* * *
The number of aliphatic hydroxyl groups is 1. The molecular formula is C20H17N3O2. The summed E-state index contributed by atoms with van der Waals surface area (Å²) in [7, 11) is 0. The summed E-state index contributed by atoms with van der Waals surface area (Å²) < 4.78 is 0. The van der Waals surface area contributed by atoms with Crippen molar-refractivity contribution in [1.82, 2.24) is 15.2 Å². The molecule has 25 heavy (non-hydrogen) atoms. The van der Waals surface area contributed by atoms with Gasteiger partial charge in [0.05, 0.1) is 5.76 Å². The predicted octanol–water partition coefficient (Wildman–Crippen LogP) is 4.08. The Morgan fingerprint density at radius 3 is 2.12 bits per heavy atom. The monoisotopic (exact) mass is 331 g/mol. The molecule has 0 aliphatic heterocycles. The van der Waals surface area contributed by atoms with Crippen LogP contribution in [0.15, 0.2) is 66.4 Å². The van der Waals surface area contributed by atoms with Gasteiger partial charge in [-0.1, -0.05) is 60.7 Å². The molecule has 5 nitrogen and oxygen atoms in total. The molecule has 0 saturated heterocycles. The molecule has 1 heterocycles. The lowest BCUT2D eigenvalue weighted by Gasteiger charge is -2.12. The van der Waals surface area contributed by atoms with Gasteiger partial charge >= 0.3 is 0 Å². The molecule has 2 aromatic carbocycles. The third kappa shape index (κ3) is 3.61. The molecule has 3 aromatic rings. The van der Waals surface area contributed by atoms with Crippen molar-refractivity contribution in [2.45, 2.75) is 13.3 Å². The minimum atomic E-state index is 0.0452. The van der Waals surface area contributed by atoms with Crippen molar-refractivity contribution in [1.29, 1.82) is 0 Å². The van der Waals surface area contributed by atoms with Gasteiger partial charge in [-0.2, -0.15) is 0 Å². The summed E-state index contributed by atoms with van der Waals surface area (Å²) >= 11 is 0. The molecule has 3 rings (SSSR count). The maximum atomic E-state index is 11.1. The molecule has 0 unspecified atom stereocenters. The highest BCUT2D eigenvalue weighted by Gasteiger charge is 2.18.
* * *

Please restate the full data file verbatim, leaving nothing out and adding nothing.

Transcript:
The number of aliphatic hydroxyl groups is 1. The molecular formula is C20H17N3O2. The summed E-state index contributed by atoms with van der Waals surface area (Å²) in [7, 11) is 0. The summed E-state index contributed by atoms with van der Waals surface area (Å²) < 4.78 is 0. The van der Waals surface area contributed by atoms with Crippen molar-refractivity contribution in [1.82, 2.24) is 15.2 Å². The molecule has 25 heavy (non-hydrogen) atoms. The van der Waals surface area contributed by atoms with Gasteiger partial charge in [0.05, 0.1) is 5.76 Å². The predicted octanol–water partition coefficient (Wildman–Crippen LogP) is 4.08. The Morgan fingerprint density at radius 3 is 2.12 bits per heavy atom. The monoisotopic (exact) mass is 331 g/mol. The molecule has 0 aliphatic heterocycles. The van der Waals surface area contributed by atoms with Crippen LogP contribution in [0.15, 0.2) is 66.4 Å². The van der Waals surface area contributed by atoms with Gasteiger partial charge in [-0.1, -0.05) is 60.7 Å². The molecule has 5 nitrogen and oxygen atoms in total. The molecule has 0 saturated heterocycles. The molecule has 1 heterocycles. The lowest BCUT2D eigenvalue weighted by Gasteiger charge is -2.12. The van der Waals surface area contributed by atoms with Gasteiger partial charge >= 0.3 is 0 Å². The molecule has 2 aromatic carbocycles. The third kappa shape index (κ3) is 3.61. The molecule has 3 aromatic rings. The van der Waals surface area contributed by atoms with Crippen molar-refractivity contribution in [2.45, 2.75) is 13.3 Å². The minimum atomic E-state index is 0.0452. The van der Waals surface area contributed by atoms with Crippen molar-refractivity contribution in [1.29, 1.82) is 0 Å². The van der Waals surface area contributed by atoms with Gasteiger partial charge in [-0.2, -0.15) is 0 Å². The summed E-state index contributed by atoms with van der Waals surface area (Å²) >= 11 is 0. The molecule has 3 rings (SSSR count). The maximum atomic E-state index is 11.1. The molecule has 0 unspecified atom stereocenters. The highest BCUT2D eigenvalue weighted by Gasteiger charge is 2.18.